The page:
In the latest legal maneuvers, David Keogh, 49, a government communications officer, and Leo O'Connor, 42, a former parliamentary researcher, face charges under the Official Secrets Act. They were indicted last November.
Mr. Keogh is accused on two counts. One is that he passed a memo to Mr. O'Connor between April 16 and May 29, 2004. The second, made public on Tuesday, is that he, "without lawful authority, made a damaging disclosure of a document dated April 16, 2004, which had been in his possession by virtue of his position as a crown servant."
Mr. O'Connor has indicated that he plans to plead not guilty. Mr. Keogh did not say how he would plead in the trial, scheduled for Jan. 24.
The document was described last fall by The Daily Mirror as a transcript of a conversation in the White House on April 16, 2004, in which Mr. Blair dissuaded President Bush from bombing Al Jazeera's headquarters in Qatar, in the Persian Gulf.
That's from Alan Cowell's "Al Jazeera: From Network, to a Bush Target, to Courts" in this morning's New York Times and, as Pru and others note, that's about all the news you can use from Cowell this morning. To get to that point, you have to wade through Cowell's frantic attempts to try to convince you he hasn't been sleeping on the job. (He has been.)
Why Tuesday, in the Guardian of London, General Sir Michael Rose said Tony Blair should be impeached! It was shocking to Cowell because he'd been sleeping on the job. We noted Rose's impeachment call on Sunday via Kyle's highlight. B-b-but, The Guardian of London just printed their story . . .
Let's note Kyle's highlight again, "Blair Should Be Impeached Over Iraq War: UK General" (IslamOnline.net):
British Prime Minister Tony Blair should be impeached for his role in the Iraq war, a leading British Army officer was quoted as saying by Britain's the Mail on Sunday.
"I think the politicians should be held to account ... my view is that Blair should be impeached," General Sir Michael Rose, a former UN commander in Bosnia, said in a television documentary to be aired on Channel Four television on Friday, reported Agence France-Presse (AFP).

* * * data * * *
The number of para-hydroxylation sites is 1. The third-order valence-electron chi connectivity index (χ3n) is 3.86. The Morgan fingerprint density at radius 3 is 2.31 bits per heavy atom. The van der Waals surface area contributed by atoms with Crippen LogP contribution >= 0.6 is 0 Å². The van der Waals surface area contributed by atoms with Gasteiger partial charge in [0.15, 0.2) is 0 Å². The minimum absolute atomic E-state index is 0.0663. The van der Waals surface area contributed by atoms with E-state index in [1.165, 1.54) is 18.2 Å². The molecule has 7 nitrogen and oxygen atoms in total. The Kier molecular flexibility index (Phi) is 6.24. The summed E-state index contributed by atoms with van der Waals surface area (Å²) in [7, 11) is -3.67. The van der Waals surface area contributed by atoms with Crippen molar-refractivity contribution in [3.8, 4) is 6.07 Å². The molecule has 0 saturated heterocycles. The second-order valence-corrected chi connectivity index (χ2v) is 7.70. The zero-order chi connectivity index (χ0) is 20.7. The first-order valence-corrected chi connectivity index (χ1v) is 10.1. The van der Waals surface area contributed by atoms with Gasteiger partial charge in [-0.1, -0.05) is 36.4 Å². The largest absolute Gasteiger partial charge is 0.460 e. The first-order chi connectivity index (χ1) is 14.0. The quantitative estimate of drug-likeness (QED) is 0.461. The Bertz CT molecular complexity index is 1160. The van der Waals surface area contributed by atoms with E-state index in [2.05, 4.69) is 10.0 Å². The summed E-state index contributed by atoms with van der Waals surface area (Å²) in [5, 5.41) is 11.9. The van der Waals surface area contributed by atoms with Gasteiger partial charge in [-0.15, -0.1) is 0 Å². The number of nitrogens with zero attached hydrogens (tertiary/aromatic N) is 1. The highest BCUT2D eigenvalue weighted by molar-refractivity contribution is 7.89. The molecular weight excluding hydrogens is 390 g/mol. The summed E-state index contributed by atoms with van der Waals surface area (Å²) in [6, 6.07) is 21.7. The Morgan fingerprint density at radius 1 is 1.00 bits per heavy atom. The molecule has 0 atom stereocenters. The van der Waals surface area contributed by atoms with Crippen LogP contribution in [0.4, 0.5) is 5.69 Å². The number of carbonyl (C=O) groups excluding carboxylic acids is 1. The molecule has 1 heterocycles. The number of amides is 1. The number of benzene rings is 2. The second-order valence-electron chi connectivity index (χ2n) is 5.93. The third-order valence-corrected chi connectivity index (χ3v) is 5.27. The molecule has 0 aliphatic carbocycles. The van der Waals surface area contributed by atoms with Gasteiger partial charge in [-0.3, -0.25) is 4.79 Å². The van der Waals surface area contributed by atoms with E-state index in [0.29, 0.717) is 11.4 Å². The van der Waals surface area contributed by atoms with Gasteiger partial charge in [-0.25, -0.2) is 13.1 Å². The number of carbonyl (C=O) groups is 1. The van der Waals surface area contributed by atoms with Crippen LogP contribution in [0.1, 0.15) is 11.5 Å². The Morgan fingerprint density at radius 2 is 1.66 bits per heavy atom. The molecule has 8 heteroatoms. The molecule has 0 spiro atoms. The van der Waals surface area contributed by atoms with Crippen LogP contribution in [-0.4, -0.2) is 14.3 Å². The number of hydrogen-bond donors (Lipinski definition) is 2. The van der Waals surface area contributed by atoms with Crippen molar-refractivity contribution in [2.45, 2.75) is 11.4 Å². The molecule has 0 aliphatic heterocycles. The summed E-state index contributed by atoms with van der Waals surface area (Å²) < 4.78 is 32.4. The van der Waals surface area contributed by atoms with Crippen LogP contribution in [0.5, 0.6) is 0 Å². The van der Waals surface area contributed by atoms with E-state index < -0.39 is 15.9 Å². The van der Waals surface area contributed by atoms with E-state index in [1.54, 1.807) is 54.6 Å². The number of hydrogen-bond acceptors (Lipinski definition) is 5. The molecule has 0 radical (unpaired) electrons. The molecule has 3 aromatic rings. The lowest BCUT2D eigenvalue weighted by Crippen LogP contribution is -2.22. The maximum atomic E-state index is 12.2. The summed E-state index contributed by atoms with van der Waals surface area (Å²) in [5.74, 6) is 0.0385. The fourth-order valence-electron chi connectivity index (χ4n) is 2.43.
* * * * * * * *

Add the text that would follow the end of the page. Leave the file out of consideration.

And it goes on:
"That would prevent the politicians treating quite so carelessly the subject of taking a country into war."
US President George Bush and his war alley Blair invaded Iraq in March 2003 without a mandate from the UN Security Council on claims of possessing weapons of mass destruction, none of them had ever been found.
"I would not have gone to war on such flimsy grounds," Rose said.
Clare Short, a former minister who quit Blair's government over the Iraq invasion, has said the government never held an honest debate concerning Iraq's WMDs and most ministers saw little intelligence and knew only what they read in the press.
In 2004, an official inquiry blasted the British pre-war intelligence as unreliable and seriously flawed.
Cowell feels that Rose's remarks on impeaching Blair, published Tuesday in The Guardian, were "unusually blunt." He seems unaware that the remarks were "new" on Tuesday only to him.
Yesterday, we noted this from Danny Schechter's News Dissector (MediaChannel.org):
Mark Crispin Miller say NPR stations are not having him on to discuss his new book on election fraud:
"As Philadelphia goes, so goes NPR from coast to coast. Although I've been on many NPR shows several times over the years, none of them will have me on to talk about this book. For instance, 'The Connection,' a national show broadcast from Boston, had had me on two or three times before this book came out. This time, the show's producer just refused outright to have me come back on-- even after the show's host, Jack Beatty, tried to get her to relent. (Jack is an old friend of mine.)